This is the eighth in a series of articles by Epoch Times staff describing the foundations of Chinese civilization, and setting forth the traditional Chinese worldview. The series surveys the course of Chinese history, showing how key figures aided in the creation of China’s divinely inspired culture. This instalment covers the reign and legacy of Yu the Great.
After bringing under control the cataclysmic flood that had inundated China for decades, Yu the Great became a key statesman under Emperor Shun. Working with other vaunted officials such as Hou Ji, the agricultural minister, and Gao Tao, the administrator of law, Yu’s task was to manage the officialdom itself.
While the flood had been subdued, it remained to be seen how China might be unified. The ravages of the disaster were far from being repaired, and chaos reigned. In the regions populated by the San Miao people, for instance, a despotic rebel regime that Emperor Yao had vanquished had again risen to strength.
Yu the Great appealed to Emperor Shun for permission to quell the unrest among the San Miao. “My moral qualities are limited,” Shun said. “But force of arms is not the way.” Yu took this to heart and spent three years influencing the San Miao using virtue instead of violence.
One day in the fourteenth year of his reign, Emperor Shun was performing the odes of Shao with an ensemble of subordinates when a great thunderstorm began. The powerful winds threatened even wooden constructions, and many of the players’ instruments were smashed. While his subordinates panicked, the 80-year-old Shun maintained his composure.
“Indeed, I cannot call this realm mine alone to govern,” the emperor spoke in prayer as he rose and rearranged his clothes and hat. “The august heavens are giving me a sign that it is my duty to follow in the steps of Emperor Yao and abdicate to a man of intelligence and integrity.”
Regarding his courtiers and ministers, Shun saw none greater than Yu in his mastery of morals and virtues. “I thus recommend Yu to the august heavens and pray for his succession. Should he not be the one to shoulder this responsibility, let the rain fall heavier and the thunder sound louder so that I may be warned of my folly. But if he is the one, please let end the storm.”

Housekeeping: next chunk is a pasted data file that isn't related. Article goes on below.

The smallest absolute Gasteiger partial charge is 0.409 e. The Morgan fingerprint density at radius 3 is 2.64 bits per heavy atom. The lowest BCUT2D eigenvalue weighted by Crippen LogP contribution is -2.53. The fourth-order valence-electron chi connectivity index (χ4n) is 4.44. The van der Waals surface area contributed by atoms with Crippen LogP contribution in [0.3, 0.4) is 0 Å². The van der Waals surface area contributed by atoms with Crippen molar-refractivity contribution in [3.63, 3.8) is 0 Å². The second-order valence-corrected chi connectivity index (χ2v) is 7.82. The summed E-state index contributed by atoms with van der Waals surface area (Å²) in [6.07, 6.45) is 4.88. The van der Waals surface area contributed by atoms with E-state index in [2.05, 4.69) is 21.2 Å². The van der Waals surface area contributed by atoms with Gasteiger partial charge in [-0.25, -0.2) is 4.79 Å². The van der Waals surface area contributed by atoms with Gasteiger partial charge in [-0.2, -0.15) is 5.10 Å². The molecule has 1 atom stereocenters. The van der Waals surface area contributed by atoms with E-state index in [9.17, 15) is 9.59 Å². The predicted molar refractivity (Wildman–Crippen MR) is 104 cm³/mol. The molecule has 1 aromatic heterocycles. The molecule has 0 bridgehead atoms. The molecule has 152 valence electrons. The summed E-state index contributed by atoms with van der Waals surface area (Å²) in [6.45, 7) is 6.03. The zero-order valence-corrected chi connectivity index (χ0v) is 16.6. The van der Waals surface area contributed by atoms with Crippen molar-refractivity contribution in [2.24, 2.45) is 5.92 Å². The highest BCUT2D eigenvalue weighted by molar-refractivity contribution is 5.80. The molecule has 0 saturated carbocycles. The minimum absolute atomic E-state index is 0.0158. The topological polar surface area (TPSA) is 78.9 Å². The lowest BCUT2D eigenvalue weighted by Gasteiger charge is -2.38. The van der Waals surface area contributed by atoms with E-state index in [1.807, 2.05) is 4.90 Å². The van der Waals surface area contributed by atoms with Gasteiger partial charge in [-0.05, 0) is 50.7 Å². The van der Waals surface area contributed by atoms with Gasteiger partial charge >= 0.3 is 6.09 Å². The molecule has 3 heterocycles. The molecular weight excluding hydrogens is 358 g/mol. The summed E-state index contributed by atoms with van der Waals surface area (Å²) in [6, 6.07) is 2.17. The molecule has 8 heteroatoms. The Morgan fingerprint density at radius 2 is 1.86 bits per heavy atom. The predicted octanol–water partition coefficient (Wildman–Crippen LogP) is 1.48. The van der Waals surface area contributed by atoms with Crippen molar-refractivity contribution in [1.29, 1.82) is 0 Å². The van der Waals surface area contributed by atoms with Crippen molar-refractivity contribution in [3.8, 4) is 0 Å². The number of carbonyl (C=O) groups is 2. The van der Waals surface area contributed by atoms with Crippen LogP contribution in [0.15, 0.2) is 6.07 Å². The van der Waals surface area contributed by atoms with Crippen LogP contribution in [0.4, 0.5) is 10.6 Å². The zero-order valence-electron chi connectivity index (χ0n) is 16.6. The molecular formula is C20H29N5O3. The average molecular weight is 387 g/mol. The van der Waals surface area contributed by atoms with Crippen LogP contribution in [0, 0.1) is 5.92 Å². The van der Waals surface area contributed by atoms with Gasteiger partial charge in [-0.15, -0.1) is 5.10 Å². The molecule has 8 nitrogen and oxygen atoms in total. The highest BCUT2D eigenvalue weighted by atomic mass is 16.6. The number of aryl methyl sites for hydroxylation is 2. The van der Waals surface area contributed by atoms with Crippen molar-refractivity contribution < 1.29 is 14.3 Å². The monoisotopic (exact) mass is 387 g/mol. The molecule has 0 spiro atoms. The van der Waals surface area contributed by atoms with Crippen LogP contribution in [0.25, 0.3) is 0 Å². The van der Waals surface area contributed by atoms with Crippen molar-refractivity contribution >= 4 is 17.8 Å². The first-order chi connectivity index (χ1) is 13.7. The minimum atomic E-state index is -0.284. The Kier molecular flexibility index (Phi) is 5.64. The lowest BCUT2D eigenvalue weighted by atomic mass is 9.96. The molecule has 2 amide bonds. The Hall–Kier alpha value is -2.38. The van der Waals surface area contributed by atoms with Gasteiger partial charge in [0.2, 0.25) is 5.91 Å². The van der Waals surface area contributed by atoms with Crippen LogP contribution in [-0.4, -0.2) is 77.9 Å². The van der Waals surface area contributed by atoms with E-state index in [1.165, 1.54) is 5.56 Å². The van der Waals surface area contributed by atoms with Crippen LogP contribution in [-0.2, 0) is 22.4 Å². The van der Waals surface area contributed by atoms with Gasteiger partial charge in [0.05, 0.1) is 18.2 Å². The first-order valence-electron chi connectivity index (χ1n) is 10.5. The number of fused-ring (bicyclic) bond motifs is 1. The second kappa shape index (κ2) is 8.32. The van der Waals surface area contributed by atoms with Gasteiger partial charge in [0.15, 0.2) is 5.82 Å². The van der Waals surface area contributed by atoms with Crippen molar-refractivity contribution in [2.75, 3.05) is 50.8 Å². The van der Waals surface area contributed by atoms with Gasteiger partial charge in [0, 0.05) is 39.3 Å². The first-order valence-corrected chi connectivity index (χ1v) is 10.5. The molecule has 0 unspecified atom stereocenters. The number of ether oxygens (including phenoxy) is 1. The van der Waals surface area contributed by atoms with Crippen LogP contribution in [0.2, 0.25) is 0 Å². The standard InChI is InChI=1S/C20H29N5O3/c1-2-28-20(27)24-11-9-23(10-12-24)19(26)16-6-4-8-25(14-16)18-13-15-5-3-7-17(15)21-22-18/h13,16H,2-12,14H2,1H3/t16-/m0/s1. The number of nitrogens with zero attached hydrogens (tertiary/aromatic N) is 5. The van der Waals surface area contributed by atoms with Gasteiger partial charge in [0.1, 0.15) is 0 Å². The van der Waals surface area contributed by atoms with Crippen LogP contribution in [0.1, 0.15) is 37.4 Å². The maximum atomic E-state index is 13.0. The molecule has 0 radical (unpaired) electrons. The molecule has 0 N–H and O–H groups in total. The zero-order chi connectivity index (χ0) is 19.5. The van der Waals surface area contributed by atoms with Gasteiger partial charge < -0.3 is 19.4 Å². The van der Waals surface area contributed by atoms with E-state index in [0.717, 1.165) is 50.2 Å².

No sooner than these words were spoken, the rain and thunder disappeared and gave way to sunlight.
The next year, there was a sighting of an azure dragon, which greatly pleased Emperor Shun and his subordinates. All came to bow and give song to their ruler, believing the omen to be a sign of his vast virtue.
But Shun, sensing that the heavens wished for something different, sang a different song. In it he announced his intentions to abdicate in favor of a wise ruler and leave government.
Sure enough, more omens appeared. In the 42nd year of Shun’s reign, the grass and woods did not wither even with the onset of fall. This, Yu remarked, was because the energy of the wood element (one of the five elements in the traditional Chinese understanding) was in prosperity.
Hearing this, Shun laughed and responded that the virtues of Yu belonged to that of the wood element, which absorbs water and is symbolized by the color green or azure.
Taken together with the appearance of the azure dragon, Shun proclaimed, the lush deciduous plant life was an auspicious sign from heaven that it was time for Yu to shoulder the duty of imperial rule.
Emperor Shun thus abdicated in a solemn ritual. He took care to ensure that it mirrored in every detail the ceremony that Emperor Yao had held decades before.
The First Dynasty
Emperor Yu is credited with founding the Xia Dynasty—the first in Chinese civilization. He had originally wanted to continue the tradition of abdicating in favor of an appointed sage, as had been the case with Emperors Shun and Yao, but the ministers all requested that Yu’s son, Qi, inherit the throne.